Everything about “Remembering Water,” a fully integrated dance-and-rock-music pageant presented by Los Angeles-based String Theory, and repeated next weekend at Santa Monica’s charming Miles Playhouse, is pure joy.
Spooling through 13 staged songs for a nicely compact 65 minutes, the highly versatile and handsome troupe of eleven (seven musicians, four dancers) radiate a spontaneous pleasure in performance that is rarely seen, and difficult for viewers to resist.
A promising sight greets the audience upon arrival: a stageful of powerful musical instruments including five medium-sized kettle drums, a huge string bass, multiple electric guitars, drum trap-set and slicing the air space, Luke and Holly Rothschild’s signature, long-stringed harp deployed as a sculptural centerpiece. Twanging and plucking this instrument cleverly converts to a dance occasion. String Theory uses every inch of the proffered square footage, including a smallish but beautifully lit raised stage, with wood-floored performance space stretching toward the audience seated on risers. Even the corners of the room host activity; at one point, an upright piano gets dragged across the space while being played.
An excellent quartet of dancers traipses in and out of the program, as though in a variety show. Two slender, leggy leading ladies, Livinia Findikoglu and Andrea Sobke, garbed like vixens in black mini-skirts and bare legs, squirm and squiggle like the final water drops shaken from a garden hose. Joined by Danny Dolan and Tess Hewlett, the foursome (well) execute Holly Rothschild’s athletic pairings; they also take up unusual tasks. They sing do-wop-style at standing mikes; they bang drums behind Holly Rothschild’s demonic leadership; donning harnesses, they stretch the strings of a living harp across the stage. In my favorite episode, each dancer drags a tiny amplifier by a long chord, like a tiny pet poodle or a child’s piece of luggage, spilling forth ambient sound, primarily heavy breathing, while moving and posing. It’s a witty extension of the evening’s stringed motif.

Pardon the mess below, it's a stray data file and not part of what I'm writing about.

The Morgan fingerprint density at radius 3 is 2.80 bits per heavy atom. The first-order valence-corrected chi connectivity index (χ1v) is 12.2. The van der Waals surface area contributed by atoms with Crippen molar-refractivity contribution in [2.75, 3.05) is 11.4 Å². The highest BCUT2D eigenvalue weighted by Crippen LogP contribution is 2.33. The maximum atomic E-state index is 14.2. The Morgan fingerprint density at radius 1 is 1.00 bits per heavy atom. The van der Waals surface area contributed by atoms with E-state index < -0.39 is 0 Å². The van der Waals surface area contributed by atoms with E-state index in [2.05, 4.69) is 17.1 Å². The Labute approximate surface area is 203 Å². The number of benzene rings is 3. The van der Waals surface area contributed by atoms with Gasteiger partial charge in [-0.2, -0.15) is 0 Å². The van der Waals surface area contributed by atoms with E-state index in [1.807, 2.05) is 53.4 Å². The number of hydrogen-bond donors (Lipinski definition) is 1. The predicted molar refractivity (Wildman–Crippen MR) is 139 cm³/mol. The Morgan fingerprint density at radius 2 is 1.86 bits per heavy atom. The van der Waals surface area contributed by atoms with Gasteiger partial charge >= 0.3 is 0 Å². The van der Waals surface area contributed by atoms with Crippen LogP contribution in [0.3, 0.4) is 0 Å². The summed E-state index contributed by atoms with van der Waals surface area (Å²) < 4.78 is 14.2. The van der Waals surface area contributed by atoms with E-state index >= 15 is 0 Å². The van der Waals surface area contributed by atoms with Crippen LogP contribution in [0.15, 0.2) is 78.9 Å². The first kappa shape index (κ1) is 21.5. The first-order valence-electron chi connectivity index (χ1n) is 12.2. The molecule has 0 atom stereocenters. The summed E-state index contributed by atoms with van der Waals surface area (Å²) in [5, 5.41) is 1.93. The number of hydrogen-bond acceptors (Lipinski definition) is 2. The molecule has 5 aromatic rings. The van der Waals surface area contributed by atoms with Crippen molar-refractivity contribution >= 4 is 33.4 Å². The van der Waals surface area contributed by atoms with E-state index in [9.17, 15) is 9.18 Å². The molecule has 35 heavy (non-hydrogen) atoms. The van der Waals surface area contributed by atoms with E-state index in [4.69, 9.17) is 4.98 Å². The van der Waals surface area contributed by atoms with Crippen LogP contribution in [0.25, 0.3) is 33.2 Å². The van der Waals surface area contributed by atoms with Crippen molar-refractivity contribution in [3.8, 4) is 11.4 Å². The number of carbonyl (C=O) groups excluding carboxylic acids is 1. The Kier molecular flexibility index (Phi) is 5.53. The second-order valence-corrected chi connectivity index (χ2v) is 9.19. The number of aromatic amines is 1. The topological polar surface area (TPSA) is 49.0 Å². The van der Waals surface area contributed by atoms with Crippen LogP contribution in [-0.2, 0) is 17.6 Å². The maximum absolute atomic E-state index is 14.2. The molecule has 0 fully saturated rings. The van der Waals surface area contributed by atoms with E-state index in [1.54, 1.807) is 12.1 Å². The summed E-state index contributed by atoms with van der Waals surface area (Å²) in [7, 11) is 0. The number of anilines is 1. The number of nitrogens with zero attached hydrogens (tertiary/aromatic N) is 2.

The creativity is keyed on thirteen original songs, some soulful, even celestial. While the music errs toward a mystical cultish tone, it doesn’t take itself too seriously, with one number entitled, “Dirge.” And indeed it is. Everyone sings; I like this, but Robert Amjarv strongly leads in this area. The band finds a driving force in Julie Pusch’s whining violin – she, too, doubles and triples her duties, singing, playing the synthesizer and then piano.
What most appeals to this viewer is the choice performance space, the vintage and spiritual Miles Memorial Playhouse. The Spanish Colonial revival style playhouse, dating to 1929, seems to be thriving under the careful stewardship of landlord The City of Santa Monica.
String Theory | Remembering Water | Miles Playhouse | thru March 27